Photo Editors Pete Smithsuth Steve Sellers Web Editor
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‘60s: Sit-ins were the largest act of civil disobedience U.S. had seen -continued from page 10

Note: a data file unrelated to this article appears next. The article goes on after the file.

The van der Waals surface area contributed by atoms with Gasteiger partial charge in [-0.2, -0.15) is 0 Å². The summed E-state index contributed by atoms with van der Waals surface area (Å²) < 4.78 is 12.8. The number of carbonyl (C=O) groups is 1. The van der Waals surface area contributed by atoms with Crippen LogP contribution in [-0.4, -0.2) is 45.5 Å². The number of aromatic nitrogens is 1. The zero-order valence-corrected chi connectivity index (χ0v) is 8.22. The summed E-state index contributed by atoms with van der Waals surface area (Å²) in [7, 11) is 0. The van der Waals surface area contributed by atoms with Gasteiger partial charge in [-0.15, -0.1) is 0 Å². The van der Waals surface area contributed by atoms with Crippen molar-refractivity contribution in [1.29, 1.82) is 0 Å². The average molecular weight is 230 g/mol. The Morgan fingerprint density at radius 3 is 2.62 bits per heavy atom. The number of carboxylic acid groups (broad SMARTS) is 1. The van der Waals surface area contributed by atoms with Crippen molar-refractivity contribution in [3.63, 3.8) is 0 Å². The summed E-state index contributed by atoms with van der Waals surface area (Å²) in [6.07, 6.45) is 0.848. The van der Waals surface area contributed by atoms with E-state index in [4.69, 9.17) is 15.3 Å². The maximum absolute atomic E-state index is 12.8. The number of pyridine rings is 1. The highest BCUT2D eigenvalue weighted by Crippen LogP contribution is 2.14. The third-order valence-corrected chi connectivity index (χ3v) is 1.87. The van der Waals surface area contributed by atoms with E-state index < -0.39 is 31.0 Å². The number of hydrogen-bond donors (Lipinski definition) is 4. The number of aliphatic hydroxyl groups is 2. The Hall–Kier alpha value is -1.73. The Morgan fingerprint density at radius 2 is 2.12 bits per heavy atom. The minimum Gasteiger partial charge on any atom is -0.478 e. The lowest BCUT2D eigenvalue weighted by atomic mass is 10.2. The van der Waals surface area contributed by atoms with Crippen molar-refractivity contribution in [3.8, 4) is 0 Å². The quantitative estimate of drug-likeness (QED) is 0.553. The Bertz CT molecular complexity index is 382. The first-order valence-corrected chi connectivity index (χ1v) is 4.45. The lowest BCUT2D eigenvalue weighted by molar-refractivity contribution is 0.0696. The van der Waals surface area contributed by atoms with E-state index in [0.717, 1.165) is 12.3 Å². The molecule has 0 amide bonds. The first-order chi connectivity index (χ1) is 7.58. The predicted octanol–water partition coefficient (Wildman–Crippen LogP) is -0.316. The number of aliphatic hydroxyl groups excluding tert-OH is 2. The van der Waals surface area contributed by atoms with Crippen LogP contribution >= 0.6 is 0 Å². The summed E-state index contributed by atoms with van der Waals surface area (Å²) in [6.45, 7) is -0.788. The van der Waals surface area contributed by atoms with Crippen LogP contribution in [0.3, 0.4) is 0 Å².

ably egalitarian: Everyone dents seemed the unlikeparticipated; everyone liest group to revive the was in equal danger. And civil rights movement. they went viral because Just three years earlier, E. they were easy to copy. All Franklin Frazier, the emione needed for a sit-in was nent black sociologist, some friends and a com- had condemned them for mitment to a few simple believing that “money and principles of nonviolent conspicuous consumption protest. are more important than Most important, the knowledge.” What did sit-ins were designed to Frazier miss? highlight the immorality He failed to see how the of segregation by forcing comfort of postwar affluSouthern policemen to ence and popular culture arrest polite, well-dressed bred agitation and activcollege students sitting ism as easily as it did indifquietly just trying to order ference and apathy. The a shake or a burger. The sit-ins owed more to Little students believed deeply Richard and Levi’s than to in Thoreau’s idea that the Jesus and the Bible. only place for a just perYouth culture in the ‘50s ansonhave a favorite photo from in an unjust society is The often made it seem that mattered more ajail. puzzle. Yeah. Would we kidgeneration you? The contrast with King’s than race. After all, weren’t uare.com and click on Photo Reprints. early efforts was stark. He African-American couples ings can dohard at AggieTownSquare. had you worked during sharing the dance floor the bus boycott to prevent with white ones on the arrests. To his thinking, hit teen show “American only protests that remained Bandstand”? Yet, in their within the bounds of the everyday lives, black teens law could win the war still felt the sting of segagainst Jim Crow. The regation. The first thing NAACP similarly believed the Greensboro Four did in the power of the courts before starting their sit-in to end school segregation. at Woolworth’s was to purBut such efforts were so chase some school supbureaucratic that ordinary plies at the store. If their African-Americans often money was good enough felt more like observers for pencils, why weren’t than participants. they good enough to have To their African- a seat at the counter? American contempo To many Americans, raries, the college stu- the sit-ins were unnerv-